E-COMMERCE: Alibaba Lays Out Big Goals in Annual Letters

Bottom line: Alibaba’s vague road map in its latest chairman and CEO annual shareholder letter is too far off to be meaningful, but does chart its aspirations to change from its current form to something more like an IT services company.

Alibaba shares future vision in shareholder letter

Alibaba (NYSE: BABA) founder Jack Ma and his heir apparent Daniel Zhang have just laid out their vision for the e-commerce giant in their latest annual letter to shareholders, and I have to say it’s at once very grand while also being quite short on detail. There are some lofty goals revealed inside, headlined by a new plan with some targets for what the company hopes to achieve by 2036. Never mind that that’s nearly 20 years away, which is like an eternity when it comes to the Internet.

At the same time, there’s a very general road map for how we get there, all of which I’ll detail shortly. Alibaba has actually executed relatively well so far on some of its road map, which roughly has it transforming from a mere e-commerce company to something more like an IT services provider. But nearly all of that diversification has been within its highly protected domestic market so far, and it’s far from clear it can replicate that model into its nascent international operations.

All that said, let’s jump right in and explore the latest insight in the two messages which thankfully are relatively brief, for anyone who wants to take a look. (Ma’s message; Zhang’s message) Not surprisingly, there’s quite a bit of fluff contained within, which is standard fare for this kind of thing that is meant for investors rather than bloggers like me who follow the company much more closely.

The headline numbers in both messages are the 2036 goals, which are for Alibaba to serve 2 billion customers globally, host 10 million small and medium-sized businesses on its platforms, and create 100 million jobs. Again, it’s worth pointing out that these numbers are almost meaningless, since the 18-year time frame before the given date is like an eternity in today’s fast-moving Internet world. By comparison, Alibaba itself is only 19 years old.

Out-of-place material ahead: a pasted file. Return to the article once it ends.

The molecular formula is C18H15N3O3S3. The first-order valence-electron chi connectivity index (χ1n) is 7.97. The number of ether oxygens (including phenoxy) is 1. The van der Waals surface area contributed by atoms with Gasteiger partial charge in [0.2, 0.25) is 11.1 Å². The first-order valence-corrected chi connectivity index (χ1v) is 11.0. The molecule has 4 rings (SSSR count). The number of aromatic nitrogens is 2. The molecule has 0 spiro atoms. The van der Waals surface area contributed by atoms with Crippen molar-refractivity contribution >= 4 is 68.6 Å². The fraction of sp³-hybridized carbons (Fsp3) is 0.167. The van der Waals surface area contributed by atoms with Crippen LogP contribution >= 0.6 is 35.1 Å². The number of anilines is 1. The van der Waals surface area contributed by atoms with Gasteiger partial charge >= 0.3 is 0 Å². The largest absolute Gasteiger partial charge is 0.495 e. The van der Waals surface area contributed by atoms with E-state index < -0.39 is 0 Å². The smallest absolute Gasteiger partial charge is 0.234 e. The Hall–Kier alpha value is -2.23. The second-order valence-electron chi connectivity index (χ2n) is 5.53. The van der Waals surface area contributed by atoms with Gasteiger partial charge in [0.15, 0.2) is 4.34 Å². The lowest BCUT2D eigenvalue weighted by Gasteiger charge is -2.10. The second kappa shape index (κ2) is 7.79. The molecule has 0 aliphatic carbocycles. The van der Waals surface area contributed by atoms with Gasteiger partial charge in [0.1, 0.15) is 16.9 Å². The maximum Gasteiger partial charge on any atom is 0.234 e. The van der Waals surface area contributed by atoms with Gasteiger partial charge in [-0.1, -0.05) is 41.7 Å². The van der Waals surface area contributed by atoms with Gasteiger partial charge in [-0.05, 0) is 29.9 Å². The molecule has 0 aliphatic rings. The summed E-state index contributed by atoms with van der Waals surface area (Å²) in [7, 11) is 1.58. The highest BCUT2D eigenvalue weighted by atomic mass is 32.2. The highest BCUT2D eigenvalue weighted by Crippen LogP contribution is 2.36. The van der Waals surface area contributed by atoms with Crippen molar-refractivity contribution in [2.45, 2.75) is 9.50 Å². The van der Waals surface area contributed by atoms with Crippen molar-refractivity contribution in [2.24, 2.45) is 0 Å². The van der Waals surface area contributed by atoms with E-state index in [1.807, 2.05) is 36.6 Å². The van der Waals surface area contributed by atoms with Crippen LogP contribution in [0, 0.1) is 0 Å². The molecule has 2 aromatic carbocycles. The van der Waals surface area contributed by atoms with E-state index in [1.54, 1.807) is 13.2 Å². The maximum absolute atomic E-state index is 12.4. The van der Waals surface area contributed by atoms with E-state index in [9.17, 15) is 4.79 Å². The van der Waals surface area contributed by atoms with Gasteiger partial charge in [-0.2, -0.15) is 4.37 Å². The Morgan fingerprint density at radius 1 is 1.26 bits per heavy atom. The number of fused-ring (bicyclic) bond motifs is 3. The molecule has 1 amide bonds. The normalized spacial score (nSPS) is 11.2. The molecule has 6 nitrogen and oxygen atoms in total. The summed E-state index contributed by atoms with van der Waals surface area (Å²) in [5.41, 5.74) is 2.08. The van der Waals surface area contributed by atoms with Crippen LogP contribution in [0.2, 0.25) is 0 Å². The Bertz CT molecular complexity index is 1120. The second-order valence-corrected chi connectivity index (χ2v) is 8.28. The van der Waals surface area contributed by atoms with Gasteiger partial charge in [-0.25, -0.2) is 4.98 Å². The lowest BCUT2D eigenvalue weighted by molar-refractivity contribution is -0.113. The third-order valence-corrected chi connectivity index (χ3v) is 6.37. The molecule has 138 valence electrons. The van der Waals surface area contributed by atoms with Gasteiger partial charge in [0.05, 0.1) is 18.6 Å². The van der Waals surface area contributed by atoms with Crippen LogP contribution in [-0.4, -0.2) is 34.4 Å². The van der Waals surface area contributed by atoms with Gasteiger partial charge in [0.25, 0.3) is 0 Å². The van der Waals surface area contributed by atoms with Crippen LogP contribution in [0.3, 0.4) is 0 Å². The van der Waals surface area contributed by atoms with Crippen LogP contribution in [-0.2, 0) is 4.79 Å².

But if we want to read just a little between the lines, Alibaba’s big goal here is clearly its desire to go global. At best the company can probably hope to serve perhaps half of China’s market, which should number around 1 billion if we exclude people too young and too old to use the Internet.  That means that at best Alibaba can probably hope for 500 million customers in China, leaving 1.5 billion for the rest of the world.

Finding those customers could be challenging. But to get there, Alibaba is also making clear in these two letters that it sees itself transforming into a more integrated services provider from its current status as a one-trick pony in e-commerce. That will require a pretty big transformation, and the company is already investing heavily in logistics and cloud services that would be part of its future offerings.

All the Right Buzzwords

It says it’s also going to invest heavily in artificial intelligence (AI) and the Internet of things, which envisions a highly connected world of the future where humans and devices can talk to each other, and devices themselves can run much of the show. I personally do believe this is the wave of the future, and that some companies will certainly be able to position themselves at the center of this brave new world.

Whether Alibaba will be among those companies is another story. If I were taking bets, I would certainly put US giants like Amazon (Nasdaq: AMZN), Apple (Nasdaq: AAPL) and IBM (NYSE: IBM) in the running to emerge as leaders in this kind of futuristic landscape. Alibaba, on the other hand, has shown far less acumen for winning customers outside China. The company’s cloud services are one of its businesses that’s more widely available worldwide, though I suspect most of its customers still come from China.

Alibaba’s Ant Financial affiliate is also quite successful in terms of offering consumer-oriented financial services via its Alipay. Likewise, its Cainiao logistics unit also seems to be quite proficient at coordinating lots of different companies on a partner basis. But again, all of this is in the highly protected and somewhat unique China market.

At the end of the day, this 2036 road map seems more like signals to the market of a very general picture of where Alibaba would ideally like to be if the company is still around when that date comes. The vision itself looks admirable, and Alibaba is certainly one of the few Chinese companies around now that could potentially pull it off. Still, I would probably only give the company a 20 percent chance of attaining the future status it seeks, which is actually fairly decent odds given how much things will almost inevitably change over that time frame.


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